Use old jack o'lanterns as edible bird feeders in the garden

November 10, 2021

Gardener Jeff Uhlmeyer of Washington state babied his garden with a shelter from the sun and wind, and even a fan to keep things cool. His giant 2,191-pound pumpkin, named Steve, weighs as much as a small Chevy and won first place in the heavy pumpkin competition.

Giant Pumpkins will gain as much as 50 pounds (27.2kg) every day during the growing season.

Even if your pumpkins are more manageable size, you can reuse them in the garden to feed birds and small animals as well as feed the soil.

Remove any candles and wax, and break the pumpkins into pieces. You can add them directly to the garden and dig them in to rot into next year's fertilizer. Or you can leave them on the ground as food for squirrels, rabbits, foxes, deer and even chickens, cows and sheep.

Pumpkins are a good source of vitamins K, E and C, potassium, iron, folate and niacin. They also are rich in the antioxidant beta-carotene, which is converted to vitamin A in the body. Vitamin A wards off infections, forestalls some age-related vision problems, and might even protect from harmful UV rays.

You can eat pumpkin blossoms raw or lightly battered and fried. Even pumpkin leaves are edible and are cooked in Korean cuisine.

Pumpkin seeds are edible and nutritious for humans and wildlife. Rinse the seeds and lay them out to dry on a cookie sheet. After a few days, mix the dried pumpkin seeds in with your regular birdseed or add them to your chicken feed.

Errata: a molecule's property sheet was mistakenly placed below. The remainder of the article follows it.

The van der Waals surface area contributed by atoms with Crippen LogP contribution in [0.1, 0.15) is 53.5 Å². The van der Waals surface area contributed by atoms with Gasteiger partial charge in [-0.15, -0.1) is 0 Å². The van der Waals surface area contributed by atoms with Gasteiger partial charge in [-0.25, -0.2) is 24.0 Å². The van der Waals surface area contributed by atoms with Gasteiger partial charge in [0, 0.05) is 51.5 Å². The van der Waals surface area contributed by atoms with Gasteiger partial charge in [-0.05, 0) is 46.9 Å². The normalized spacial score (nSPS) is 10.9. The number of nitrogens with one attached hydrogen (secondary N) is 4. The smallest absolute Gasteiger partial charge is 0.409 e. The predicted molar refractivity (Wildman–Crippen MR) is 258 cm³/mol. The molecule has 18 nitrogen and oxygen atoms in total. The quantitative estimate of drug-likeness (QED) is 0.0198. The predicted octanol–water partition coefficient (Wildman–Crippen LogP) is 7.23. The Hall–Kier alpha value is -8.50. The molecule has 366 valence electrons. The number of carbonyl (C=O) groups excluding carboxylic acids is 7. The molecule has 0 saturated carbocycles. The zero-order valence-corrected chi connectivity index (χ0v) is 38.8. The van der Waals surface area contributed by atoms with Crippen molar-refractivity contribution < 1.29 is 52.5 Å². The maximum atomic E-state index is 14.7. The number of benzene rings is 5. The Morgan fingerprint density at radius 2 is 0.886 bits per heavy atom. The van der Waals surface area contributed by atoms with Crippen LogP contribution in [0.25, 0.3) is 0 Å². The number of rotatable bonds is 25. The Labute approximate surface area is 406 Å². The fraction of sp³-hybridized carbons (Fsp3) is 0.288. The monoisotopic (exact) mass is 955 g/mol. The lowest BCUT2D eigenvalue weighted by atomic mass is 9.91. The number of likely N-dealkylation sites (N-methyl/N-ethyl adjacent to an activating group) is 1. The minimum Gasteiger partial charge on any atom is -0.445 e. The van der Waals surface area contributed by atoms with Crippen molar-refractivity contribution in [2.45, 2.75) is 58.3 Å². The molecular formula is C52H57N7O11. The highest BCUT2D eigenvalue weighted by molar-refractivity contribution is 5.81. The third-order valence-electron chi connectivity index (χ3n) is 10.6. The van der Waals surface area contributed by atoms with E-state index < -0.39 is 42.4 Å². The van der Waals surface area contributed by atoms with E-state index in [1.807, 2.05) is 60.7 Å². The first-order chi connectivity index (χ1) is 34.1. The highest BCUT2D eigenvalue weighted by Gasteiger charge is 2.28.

You can use old jack o'lanterns as edible bird feeders in the garden. Cut the pumpkin in half. If there are still seeds inside, scoop them out and dry them separately.

Cut four small trenches in which to rest perches for the birds. You can add sticks as perches.

Fill your empty pumpkin with wild bird seed and place it on a post in the garden. An old tree stump will do. If you would like to hang your pumpkin feeder, use wire or strong twine to hang it up.

To direct-feed deer, wild turkeys and rabbits, put cut-up pumpkin in a place where you can watch the wildlife from your windows.

Backyard chickens love eating pumpkin. The extra beta-carotene in your chickens' diet helps regenerate cells and helps the immune system. After eating pumpkins, your chickens will lay eggs with richer, deep-orange yolks. Always use fresh pumpkins that have not begun to rot or get moldy. Chickens will also eat the pumpkin seeds. Pumpkin and squash seeds contain zinc that is concentrated in a thin layer just under the membrane of the seeds, so don't shell the seeds for your chickens and songbirds, or they will miss out on this important nutrient.

Recycle your pumpkins and decorative squash by adding them to the compost pile, feeding wildlife or providing a healthy treat to your backyard chickens.

 There is an old Balkan tradition that any pumpkin kept more than 10 days after Christmas will become a vampire. Scare up some good nutrition for the animals and for your garden soil, because there's nothing spooky about it.

  • Paul Barbano writes about gardening from his home in Rehoboth Beach. Contact him by writing to P. O. Box 213, Lewes, DE 19958.

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